Forecasting a debtor’s ability to repay its financial obligations is a challenging task to credit analysts. Knowing how likely the borrowers are going to pay is central to the valuation and asset allocation of debt portfolios. The Z-Score, developed by Professor Edward Altman, is perhaps the most widely recognized and applied model for predicting financial distress using multiple discriminant analysis, Altman narrowed a list of 22 potentially significant ratios to five that, as a set, proved significant in predicting bankruptcy in his sample of 66 corporations (33 bankruptcies and 33 non-bankruptcies). As a junior credit analyst I have developed a model similar to Professor Altman z-score model using the same five ratios he used as a predicator of bankruptcy. The formula is a function of liquidity, balance sheet strength and earnings power. With the help of the Z- Score model, the bankruptcy likelihood could be predicted in advance.
Model description and comparison
The data sample for our study is taken from S&P US-listed firms for the year1990 and 2010. The data covers firms’ ratings and characteristics potentially relevant to credit risk.
Two models were developed using multiple regression based on the data provided for year 2010 and 1990, the dependent variable is the Z-score and the independent variables are working capital/TA ratio, retained earnings/TA ratio, EBIT/TA ratio, book value of equity/ Long term debt ratio and sales/ TA. The models for 2010 and 2009 are as follows;
Z (2010) =-0.364627195A+ 0.47580865B + 1.725750679C + 0.003153399D - 0.095720379E
Z (1990) =-0.4242A+ 1.033147B + 1.691825C + 0.005064D - 0.11272E
Altman Z-Score = 1.2A + 1.4B + 3.3C + 0.6D + 1.0E
Intercept working capital/assets retained earnings/assets
Book equity/Long term debt
When comparing the two predicted models to Professor Altman’s model few differences were found. First, the weights (coefficients) assigned to each variable in the two predicted models are different from Professor Altman model’s weights. The predicted scoring models for 2010 and 2009 relates the working capital/total assets ratio and the sales/total assets ratio negatively to the z-score which means the higher these two ratios are the lower the z-score. Moreover, the computed models assign lower weights to all the independent variables than Altman’s model, this indicates the lower significance of these factors in explaining the z-score of 1990 and 2010 models. It was also found, that the predicted models for 2010 and 1990 differed from each other. The models differ in weights assigned to each independent variable, in 2010 the EBIT/total assets, working capital/TA and sales/TA ratios had higher coefficients than 1990. Where in 1990 the weights assigned to retained earnings/assets and Book equity/Long term debt ratios were higher than 2010. The return on total assets ratio EBIT/TA had the highest weight in all the models, this indicates the high importance of this ratio in explaining the credit risk. The variation in weights given to each factor could be due to the different market conditions and company specific factors at of the sample data. Thus, we can see that one model cannot be used to explain the credit risk in different times for different firms, as the weights assigned to each variable changes through time and the relative importance of the factors or ratios in explaining the credit risk cannot be fixed.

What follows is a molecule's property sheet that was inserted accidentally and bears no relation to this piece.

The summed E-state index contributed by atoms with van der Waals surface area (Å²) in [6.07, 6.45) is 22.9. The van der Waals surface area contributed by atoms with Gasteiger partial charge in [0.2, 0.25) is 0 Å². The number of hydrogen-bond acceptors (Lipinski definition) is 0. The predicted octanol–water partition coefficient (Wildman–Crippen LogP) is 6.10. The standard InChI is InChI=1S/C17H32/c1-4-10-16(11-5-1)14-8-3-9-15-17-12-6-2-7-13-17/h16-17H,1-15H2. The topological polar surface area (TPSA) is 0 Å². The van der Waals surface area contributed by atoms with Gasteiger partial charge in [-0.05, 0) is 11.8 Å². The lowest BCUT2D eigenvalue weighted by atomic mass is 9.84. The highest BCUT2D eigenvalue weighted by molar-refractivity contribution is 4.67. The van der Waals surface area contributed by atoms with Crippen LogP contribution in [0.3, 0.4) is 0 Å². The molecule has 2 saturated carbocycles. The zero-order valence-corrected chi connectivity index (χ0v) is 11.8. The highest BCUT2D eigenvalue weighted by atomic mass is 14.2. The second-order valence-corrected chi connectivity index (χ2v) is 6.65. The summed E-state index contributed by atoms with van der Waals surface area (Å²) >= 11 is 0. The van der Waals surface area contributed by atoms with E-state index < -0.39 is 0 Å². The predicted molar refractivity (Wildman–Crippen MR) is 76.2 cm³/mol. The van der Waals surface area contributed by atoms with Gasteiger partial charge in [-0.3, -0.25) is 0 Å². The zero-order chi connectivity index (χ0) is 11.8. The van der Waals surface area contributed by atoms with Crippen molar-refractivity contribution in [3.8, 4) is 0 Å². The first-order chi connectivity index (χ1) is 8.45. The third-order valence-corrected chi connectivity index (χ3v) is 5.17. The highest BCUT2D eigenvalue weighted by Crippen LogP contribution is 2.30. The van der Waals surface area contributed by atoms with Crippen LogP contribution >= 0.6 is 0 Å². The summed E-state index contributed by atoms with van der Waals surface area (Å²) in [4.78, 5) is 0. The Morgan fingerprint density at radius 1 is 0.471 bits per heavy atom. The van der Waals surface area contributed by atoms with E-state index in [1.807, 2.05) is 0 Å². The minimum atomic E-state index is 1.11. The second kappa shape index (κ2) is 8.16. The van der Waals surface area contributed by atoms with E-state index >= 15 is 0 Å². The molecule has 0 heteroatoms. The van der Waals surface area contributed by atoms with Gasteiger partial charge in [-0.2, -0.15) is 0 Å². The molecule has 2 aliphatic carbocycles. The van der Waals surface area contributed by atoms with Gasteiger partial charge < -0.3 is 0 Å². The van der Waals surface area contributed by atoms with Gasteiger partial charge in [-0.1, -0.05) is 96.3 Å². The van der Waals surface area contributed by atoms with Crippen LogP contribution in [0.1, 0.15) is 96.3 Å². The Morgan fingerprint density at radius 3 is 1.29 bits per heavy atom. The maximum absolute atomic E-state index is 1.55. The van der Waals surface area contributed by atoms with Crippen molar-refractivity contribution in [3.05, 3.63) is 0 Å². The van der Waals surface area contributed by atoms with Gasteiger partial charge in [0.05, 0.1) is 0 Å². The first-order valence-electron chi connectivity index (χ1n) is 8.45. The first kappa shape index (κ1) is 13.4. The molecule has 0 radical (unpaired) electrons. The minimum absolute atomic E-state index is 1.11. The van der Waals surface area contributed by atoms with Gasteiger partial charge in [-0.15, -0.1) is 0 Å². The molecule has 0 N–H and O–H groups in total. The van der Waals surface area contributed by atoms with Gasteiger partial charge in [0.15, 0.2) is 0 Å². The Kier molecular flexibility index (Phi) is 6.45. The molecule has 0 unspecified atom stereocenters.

However, these five factors of Altman’s model don’t always capture anticipated credit risk. There are other financial and non-financial factors that could be used for signalling credit risk. Financial ratios such as the interest coverage ratio has a lot of importance for the creditors of the firm. This number tells how safe their investments are and how…